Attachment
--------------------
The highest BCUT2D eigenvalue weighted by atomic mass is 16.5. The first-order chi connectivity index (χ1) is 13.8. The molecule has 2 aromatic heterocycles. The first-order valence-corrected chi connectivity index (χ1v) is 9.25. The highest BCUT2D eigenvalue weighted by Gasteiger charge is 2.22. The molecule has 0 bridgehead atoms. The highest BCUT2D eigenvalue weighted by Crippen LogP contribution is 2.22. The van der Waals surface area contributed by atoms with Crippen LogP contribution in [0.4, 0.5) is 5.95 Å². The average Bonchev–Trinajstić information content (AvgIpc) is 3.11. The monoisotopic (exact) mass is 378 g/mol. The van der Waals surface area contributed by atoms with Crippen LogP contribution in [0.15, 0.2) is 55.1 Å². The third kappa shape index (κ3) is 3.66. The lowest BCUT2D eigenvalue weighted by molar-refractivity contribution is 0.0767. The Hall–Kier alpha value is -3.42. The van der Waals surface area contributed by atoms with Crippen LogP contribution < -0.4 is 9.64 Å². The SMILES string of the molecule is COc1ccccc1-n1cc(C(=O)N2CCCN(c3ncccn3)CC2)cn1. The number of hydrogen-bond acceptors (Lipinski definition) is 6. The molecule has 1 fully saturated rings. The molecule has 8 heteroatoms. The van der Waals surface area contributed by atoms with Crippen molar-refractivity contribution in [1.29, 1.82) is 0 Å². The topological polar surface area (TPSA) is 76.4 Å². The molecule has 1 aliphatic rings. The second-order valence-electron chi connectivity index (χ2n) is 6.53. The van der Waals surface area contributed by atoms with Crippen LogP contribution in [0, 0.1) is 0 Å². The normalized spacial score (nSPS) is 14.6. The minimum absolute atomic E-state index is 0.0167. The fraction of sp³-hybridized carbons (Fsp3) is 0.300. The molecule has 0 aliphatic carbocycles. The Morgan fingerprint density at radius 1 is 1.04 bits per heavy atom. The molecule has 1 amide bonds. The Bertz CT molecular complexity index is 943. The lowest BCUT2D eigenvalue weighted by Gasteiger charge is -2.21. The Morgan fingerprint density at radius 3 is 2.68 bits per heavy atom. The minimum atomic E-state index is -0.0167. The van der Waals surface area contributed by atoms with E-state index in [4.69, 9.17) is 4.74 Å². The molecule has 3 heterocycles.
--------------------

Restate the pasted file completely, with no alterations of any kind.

The highest BCUT2D eigenvalue weighted by atomic mass is 16.5. The first-order chi connectivity index (χ1) is 13.8. The molecule has 2 aromatic heterocycles. The first-order valence-corrected chi connectivity index (χ1v) is 9.25. The highest BCUT2D eigenvalue weighted by Gasteiger charge is 2.22. The molecule has 0 bridgehead atoms. The highest BCUT2D eigenvalue weighted by Crippen LogP contribution is 2.22. The van der Waals surface area contributed by atoms with Crippen LogP contribution in [0.4, 0.5) is 5.95 Å². The average Bonchev–Trinajstić information content (AvgIpc) is 3.11. The monoisotopic (exact) mass is 378 g/mol. The van der Waals surface area contributed by atoms with Crippen LogP contribution in [0.15, 0.2) is 55.1 Å². The third kappa shape index (κ3) is 3.66. The lowest BCUT2D eigenvalue weighted by molar-refractivity contribution is 0.0767. The Hall–Kier alpha value is -3.42. The van der Waals surface area contributed by atoms with Crippen LogP contribution < -0.4 is 9.64 Å². The SMILES string of the molecule is COc1ccccc1-n1cc(C(=O)N2CCCN(c3ncccn3)CC2)cn1. The number of hydrogen-bond acceptors (Lipinski definition) is 6. The molecule has 1 fully saturated rings. The molecule has 8 heteroatoms. The van der Waals surface area contributed by atoms with Crippen molar-refractivity contribution in [1.29, 1.82) is 0 Å². The topological polar surface area (TPSA) is 76.4 Å². The molecule has 1 aliphatic rings. The second-order valence-electron chi connectivity index (χ2n) is 6.53. The van der Waals surface area contributed by atoms with Crippen LogP contribution in [0, 0.1) is 0 Å². The normalized spacial score (nSPS) is 14.6. The minimum absolute atomic E-state index is 0.0167. The fraction of sp³-hybridized carbons (Fsp3) is 0.300. The molecule has 0 aliphatic carbocycles. The Morgan fingerprint density at radius 1 is 1.04 bits per heavy atom. The molecule has 1 amide bonds. The Bertz CT molecular complexity index is 943. The lowest BCUT2D eigenvalue weighted by Gasteiger charge is -2.21. The Morgan fingerprint density at radius 3 is 2.68 bits per heavy atom. The minimum atomic E-state index is -0.0167. The van der Waals surface area contributed by atoms with E-state index in [4.69, 9.17) is 4.74 Å². The molecule has 3 heterocycles.